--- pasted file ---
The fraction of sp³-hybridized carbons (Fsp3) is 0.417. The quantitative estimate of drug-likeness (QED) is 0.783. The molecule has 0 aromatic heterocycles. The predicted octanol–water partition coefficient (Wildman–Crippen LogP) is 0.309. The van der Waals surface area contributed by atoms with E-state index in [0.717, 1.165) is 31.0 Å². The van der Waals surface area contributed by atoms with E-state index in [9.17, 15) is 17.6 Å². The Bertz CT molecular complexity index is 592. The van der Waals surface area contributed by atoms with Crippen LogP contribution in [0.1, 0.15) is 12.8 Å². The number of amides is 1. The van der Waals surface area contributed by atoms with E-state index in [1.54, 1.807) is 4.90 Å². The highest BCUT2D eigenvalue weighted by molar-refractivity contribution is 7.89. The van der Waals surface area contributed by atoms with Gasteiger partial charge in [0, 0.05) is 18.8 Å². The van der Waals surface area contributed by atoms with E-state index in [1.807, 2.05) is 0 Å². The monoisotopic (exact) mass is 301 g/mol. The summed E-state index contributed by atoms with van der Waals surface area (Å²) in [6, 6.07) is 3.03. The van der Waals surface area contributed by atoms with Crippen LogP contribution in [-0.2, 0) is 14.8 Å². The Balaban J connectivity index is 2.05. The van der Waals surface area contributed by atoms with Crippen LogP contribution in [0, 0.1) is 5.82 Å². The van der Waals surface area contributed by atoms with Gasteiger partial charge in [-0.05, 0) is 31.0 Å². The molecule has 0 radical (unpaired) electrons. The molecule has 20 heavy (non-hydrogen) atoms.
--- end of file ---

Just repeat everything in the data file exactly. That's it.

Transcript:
The fraction of sp³-hybridized carbons (Fsp3) is 0.417. The quantitative estimate of drug-likeness (QED) is 0.783. The molecule has 0 aromatic heterocycles. The predicted octanol–water partition coefficient (Wildman–Crippen LogP) is 0.309. The van der Waals surface area contributed by atoms with E-state index in [0.717, 1.165) is 31.0 Å². The van der Waals surface area contributed by atoms with E-state index in [9.17, 15) is 17.6 Å². The Bertz CT molecular complexity index is 592. The van der Waals surface area contributed by atoms with Crippen LogP contribution in [0.1, 0.15) is 12.8 Å². The number of amides is 1. The van der Waals surface area contributed by atoms with E-state index in [1.54, 1.807) is 4.90 Å². The highest BCUT2D eigenvalue weighted by molar-refractivity contribution is 7.89. The van der Waals surface area contributed by atoms with Gasteiger partial charge in [0, 0.05) is 18.8 Å². The van der Waals surface area contributed by atoms with E-state index in [1.807, 2.05) is 0 Å². The monoisotopic (exact) mass is 301 g/mol. The summed E-state index contributed by atoms with van der Waals surface area (Å²) in [6, 6.07) is 3.03. The van der Waals surface area contributed by atoms with Crippen LogP contribution in [-0.2, 0) is 14.8 Å². The Balaban J connectivity index is 2.05. The van der Waals surface area contributed by atoms with Crippen LogP contribution in [0, 0.1) is 5.82 Å². The van der Waals surface area contributed by atoms with Gasteiger partial charge in [-0.05, 0) is 31.0 Å². The molecule has 0 radical (unpaired) electrons. The molecule has 20 heavy (non-hydrogen) atoms.